Early in her imprisonment she remembers being grateful to a business woman called Roya who shared her cell for a short time and gave her timely advice. “This isn’t the West, Kylie jan. These men have egos; enormous fragile ones. The Revolutionary Guards are used to being feared, you can’t laugh at them. You need to be deferential. You need to stroke their egos if you want them to do anything for you.”
“I decided as I came face to face with their pettiness and meanness that I would play along with this knowledge, weeping uncontrollably one day, raging and destroying my cell the next,” Kylie writes.
“The Uncaged Sky“ left me wondering whether I could ever be resilient enough to sustain such mental torture and physical degradation.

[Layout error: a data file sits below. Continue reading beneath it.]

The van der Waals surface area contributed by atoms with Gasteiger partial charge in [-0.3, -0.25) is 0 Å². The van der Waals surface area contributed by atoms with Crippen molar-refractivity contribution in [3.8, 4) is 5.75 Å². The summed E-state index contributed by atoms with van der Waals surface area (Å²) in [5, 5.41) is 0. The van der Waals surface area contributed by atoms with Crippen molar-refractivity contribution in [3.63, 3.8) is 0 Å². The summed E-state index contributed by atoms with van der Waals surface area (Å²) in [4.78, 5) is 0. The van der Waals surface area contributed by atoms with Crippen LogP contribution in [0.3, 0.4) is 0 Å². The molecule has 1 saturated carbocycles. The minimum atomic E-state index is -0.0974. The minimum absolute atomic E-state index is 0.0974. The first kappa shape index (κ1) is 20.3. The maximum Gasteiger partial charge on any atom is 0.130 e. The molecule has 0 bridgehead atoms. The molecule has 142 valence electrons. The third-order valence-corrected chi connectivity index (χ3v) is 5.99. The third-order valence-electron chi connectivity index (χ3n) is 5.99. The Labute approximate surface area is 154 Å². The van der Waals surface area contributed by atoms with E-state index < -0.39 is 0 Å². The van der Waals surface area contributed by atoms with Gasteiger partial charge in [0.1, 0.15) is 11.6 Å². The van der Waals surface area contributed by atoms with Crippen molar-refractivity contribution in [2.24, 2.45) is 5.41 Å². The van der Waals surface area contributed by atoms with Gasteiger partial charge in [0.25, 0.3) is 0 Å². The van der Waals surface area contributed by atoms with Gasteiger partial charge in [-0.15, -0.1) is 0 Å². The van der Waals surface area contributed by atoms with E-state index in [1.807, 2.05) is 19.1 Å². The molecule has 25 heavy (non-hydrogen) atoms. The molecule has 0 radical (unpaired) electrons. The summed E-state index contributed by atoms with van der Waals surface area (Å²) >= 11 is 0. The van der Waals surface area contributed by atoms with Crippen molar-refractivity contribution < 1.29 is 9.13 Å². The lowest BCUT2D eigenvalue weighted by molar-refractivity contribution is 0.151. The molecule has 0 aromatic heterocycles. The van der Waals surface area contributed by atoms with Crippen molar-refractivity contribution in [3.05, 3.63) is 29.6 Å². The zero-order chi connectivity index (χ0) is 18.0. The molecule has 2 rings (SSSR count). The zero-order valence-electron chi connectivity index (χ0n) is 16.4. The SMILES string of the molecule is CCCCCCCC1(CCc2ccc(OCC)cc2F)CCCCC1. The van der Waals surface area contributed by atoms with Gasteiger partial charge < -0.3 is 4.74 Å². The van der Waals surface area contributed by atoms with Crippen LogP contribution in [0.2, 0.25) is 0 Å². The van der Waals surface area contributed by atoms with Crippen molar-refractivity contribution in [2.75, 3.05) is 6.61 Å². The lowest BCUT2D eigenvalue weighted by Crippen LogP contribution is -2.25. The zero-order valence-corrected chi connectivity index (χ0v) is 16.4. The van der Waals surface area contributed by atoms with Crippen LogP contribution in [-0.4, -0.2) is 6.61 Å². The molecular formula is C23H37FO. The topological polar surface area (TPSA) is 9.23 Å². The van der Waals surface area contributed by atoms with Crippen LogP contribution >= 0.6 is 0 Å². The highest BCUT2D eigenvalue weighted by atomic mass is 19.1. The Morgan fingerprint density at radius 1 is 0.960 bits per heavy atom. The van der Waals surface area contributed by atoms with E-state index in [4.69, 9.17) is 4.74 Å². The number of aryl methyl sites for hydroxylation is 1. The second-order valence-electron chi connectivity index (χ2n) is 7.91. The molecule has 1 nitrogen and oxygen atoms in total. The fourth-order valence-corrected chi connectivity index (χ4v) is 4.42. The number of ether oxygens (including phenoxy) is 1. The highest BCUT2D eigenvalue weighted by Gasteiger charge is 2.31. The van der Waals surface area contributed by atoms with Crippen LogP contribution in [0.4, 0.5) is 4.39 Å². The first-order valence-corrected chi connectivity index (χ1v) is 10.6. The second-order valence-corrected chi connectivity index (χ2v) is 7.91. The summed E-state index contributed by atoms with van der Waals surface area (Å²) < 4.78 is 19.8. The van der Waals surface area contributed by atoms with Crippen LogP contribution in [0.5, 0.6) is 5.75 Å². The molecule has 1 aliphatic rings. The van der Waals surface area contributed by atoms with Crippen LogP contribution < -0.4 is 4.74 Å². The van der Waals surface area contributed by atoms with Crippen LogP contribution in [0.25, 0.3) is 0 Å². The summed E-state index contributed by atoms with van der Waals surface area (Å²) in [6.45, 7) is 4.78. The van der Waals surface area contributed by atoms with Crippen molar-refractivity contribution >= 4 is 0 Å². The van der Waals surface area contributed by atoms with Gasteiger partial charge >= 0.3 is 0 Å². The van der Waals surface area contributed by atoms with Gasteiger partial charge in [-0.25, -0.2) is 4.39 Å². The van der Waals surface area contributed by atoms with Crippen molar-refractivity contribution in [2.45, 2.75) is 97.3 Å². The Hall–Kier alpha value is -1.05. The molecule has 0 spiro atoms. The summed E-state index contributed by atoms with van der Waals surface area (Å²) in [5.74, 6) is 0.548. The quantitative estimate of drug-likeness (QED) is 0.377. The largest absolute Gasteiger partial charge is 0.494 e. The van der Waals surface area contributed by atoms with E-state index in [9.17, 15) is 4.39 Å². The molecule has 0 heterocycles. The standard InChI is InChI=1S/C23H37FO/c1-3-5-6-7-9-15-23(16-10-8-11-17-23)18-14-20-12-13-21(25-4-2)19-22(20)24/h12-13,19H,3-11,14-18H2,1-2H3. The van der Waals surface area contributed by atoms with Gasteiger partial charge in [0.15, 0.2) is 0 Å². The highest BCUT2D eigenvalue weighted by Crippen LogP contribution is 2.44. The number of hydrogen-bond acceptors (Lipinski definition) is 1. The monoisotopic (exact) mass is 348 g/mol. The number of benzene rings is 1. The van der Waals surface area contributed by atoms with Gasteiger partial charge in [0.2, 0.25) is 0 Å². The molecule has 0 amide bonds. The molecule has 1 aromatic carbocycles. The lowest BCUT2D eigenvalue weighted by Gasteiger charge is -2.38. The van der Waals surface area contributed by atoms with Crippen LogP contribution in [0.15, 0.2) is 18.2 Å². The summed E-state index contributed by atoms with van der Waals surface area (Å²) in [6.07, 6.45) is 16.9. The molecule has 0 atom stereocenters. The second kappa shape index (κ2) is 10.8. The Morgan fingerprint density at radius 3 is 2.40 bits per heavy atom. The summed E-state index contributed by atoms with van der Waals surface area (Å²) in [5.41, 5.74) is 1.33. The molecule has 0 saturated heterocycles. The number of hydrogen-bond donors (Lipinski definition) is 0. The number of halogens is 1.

Kylie’s book is an exquisitely detailed, well written account of her confusion, suffering and of the life-saving friendships she made with a number of fellow prisoners, most of whom were Iranian, who continue to languish in Evin prison, either awaiting trial or serving long-term sentences as activists or for participating in the 2019 protests.
Now that she is free, Kylie feels it is her duty to speak up about what happened to her and to her friends and the truth be recorded.
“The forty-three years of Islamic Republic has plunged Iran into a crisis of human rights of unfathomable proportions, “she says. “The regime is brazenly holding foreign citizens like me, using them as pawns on the international stage, persecuting civil, political and women’s rights activists as well as members of religious minorities such as the Baha i.
“The authorities and the religious elite are determined to maintain their grip on power at all costs and many ordinary Iranians who are wonderful, generous people, plus those who are impoverished and living on the streets through no fault of their own, are being thrown into prison in unprecedented numbers.”